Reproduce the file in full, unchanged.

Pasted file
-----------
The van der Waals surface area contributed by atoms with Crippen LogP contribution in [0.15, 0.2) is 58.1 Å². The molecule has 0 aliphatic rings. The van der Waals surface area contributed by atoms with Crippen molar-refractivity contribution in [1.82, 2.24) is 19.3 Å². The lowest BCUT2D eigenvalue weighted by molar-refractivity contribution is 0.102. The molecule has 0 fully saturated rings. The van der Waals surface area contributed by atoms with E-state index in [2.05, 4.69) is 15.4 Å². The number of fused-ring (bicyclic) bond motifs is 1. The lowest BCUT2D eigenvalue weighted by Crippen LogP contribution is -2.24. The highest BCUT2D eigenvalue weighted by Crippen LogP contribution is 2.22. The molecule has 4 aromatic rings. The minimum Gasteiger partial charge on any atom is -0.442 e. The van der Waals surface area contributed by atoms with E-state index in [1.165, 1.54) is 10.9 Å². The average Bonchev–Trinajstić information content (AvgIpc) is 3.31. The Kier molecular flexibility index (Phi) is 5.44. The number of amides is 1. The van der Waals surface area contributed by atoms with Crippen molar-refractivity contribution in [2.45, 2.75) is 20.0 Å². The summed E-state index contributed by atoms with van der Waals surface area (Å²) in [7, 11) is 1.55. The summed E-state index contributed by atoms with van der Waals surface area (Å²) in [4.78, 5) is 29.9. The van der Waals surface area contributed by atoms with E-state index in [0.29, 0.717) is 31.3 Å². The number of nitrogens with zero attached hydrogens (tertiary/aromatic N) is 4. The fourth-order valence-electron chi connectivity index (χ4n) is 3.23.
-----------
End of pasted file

The van der Waals surface area contributed by atoms with Crippen LogP contribution in [0.15, 0.2) is 58.1 Å². The molecule has 0 aliphatic rings. The van der Waals surface area contributed by atoms with Crippen molar-refractivity contribution in [1.82, 2.24) is 19.3 Å². The lowest BCUT2D eigenvalue weighted by molar-refractivity contribution is 0.102. The molecule has 0 fully saturated rings. The van der Waals surface area contributed by atoms with E-state index in [2.05, 4.69) is 15.4 Å². The number of fused-ring (bicyclic) bond motifs is 1. The lowest BCUT2D eigenvalue weighted by Crippen LogP contribution is -2.24. The highest BCUT2D eigenvalue weighted by Crippen LogP contribution is 2.22. The molecule has 4 aromatic rings. The minimum Gasteiger partial charge on any atom is -0.442 e. The van der Waals surface area contributed by atoms with E-state index in [1.165, 1.54) is 10.9 Å². The average Bonchev–Trinajstić information content (AvgIpc) is 3.31. The Kier molecular flexibility index (Phi) is 5.44. The number of amides is 1. The van der Waals surface area contributed by atoms with Crippen molar-refractivity contribution in [2.45, 2.75) is 20.0 Å². The summed E-state index contributed by atoms with van der Waals surface area (Å²) in [7, 11) is 1.55. The summed E-state index contributed by atoms with van der Waals surface area (Å²) in [4.78, 5) is 29.9. The van der Waals surface area contributed by atoms with E-state index in [0.29, 0.717) is 31.3 Å². The number of nitrogens with zero attached hydrogens (tertiary/aromatic N) is 4. The fourth-order valence-electron chi connectivity index (χ4n) is 3.23.